Japanese Students Focus on Science and Society
It’s 5,404 miles from Osaka, Japan, to Moraga—a ten-hour flight across the Pacific Ocean to a different time zone, language and culture. Twenty-one science students from Osaka University took this journey to come to Moraga from September 6 to 27 for a Science and Society Seminar program that emphasized their English speaking skills.
Members of the Saint Mary’s community helped to ease their transition. Each student was paired up with an SMC student who took them to class and guided them through their stay. Communicating with their buddies also helped the visitors perfect their language skills. Kristine McCracken, who was a buddy to one of the students, said that her buddy “had become a lot more confident in speaking English.”
Faculty members Carla Bossard, Steve Bachofer and Chris Jones from the School of Science created special lectures for the students. Brother Martin Yribarren gave them a tour of the Chapel, where he played the organ in the choir loft. One of the students, Jiro Shimaya, who is an accomplished musician, took a turn on the organ as well. “It was an unexpected treat,” said Susie Miller-Reid, director of the Center for International Programs.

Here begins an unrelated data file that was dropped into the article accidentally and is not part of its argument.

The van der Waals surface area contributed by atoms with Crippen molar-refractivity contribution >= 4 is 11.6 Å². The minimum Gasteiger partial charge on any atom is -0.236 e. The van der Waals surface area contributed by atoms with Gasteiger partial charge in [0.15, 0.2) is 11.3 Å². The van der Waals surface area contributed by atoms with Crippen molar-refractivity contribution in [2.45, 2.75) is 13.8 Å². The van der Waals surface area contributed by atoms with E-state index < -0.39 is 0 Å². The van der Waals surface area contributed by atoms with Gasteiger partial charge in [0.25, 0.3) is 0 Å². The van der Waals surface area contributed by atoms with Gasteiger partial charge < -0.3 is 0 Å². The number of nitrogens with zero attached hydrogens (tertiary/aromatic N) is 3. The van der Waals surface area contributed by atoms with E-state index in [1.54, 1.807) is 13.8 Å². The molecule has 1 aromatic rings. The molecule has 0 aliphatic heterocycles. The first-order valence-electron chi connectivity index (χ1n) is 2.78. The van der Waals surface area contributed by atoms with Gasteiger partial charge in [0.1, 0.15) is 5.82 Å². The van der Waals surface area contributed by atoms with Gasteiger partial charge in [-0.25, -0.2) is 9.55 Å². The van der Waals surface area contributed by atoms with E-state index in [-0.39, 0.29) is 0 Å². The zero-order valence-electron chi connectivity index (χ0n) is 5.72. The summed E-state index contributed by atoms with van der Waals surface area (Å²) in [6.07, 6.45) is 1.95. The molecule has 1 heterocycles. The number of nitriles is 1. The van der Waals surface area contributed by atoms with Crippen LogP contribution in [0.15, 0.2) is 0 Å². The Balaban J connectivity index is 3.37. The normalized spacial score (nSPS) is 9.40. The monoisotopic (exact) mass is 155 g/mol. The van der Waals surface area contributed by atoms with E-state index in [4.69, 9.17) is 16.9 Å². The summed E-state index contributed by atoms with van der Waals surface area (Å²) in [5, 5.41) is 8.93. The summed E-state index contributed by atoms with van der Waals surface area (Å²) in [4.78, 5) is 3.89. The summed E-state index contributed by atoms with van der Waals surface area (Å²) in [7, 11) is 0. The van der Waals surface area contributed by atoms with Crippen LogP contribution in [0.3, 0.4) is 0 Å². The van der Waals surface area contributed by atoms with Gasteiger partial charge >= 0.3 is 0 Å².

They also explored life outside the campus on sightseeing trips around the Bay Area to the Chabot Space and Science Center, California Academy of Sciences, Intel Museum and Stanford University. The students ended their stay with a presentation of their final projects on how science can help solve a specific problem in Japanese society, ranging from sustainable food development to biofuels.
Aside from culture shock, the biggest adaptation for the students was the weather. “They are very used to humid weather in Japan. Everything here is very bright,” said Miller-Reid. They even had to don hats to protect themselves from the California sun, especially when they spent time in the Legacy Garden, where they worked on sustainable agriculture projects and harvested produce for the weekly farmer’s market.
Many of the students will go on to graduate school and careers in the science field, where the ability to communicate in English is imperative. Keita Tanaka, sophomore chemistry major, plans to attend graduate school in the United States and become a chemistry professor, so he said that this trip was a great opportunity to practice his English skills. He was impressed by the hospitality and support of the SMC community.
On his return to Japan, he says, “I want to convey everything about my experience, but mostly about the people – they’re very kind and very friendly.”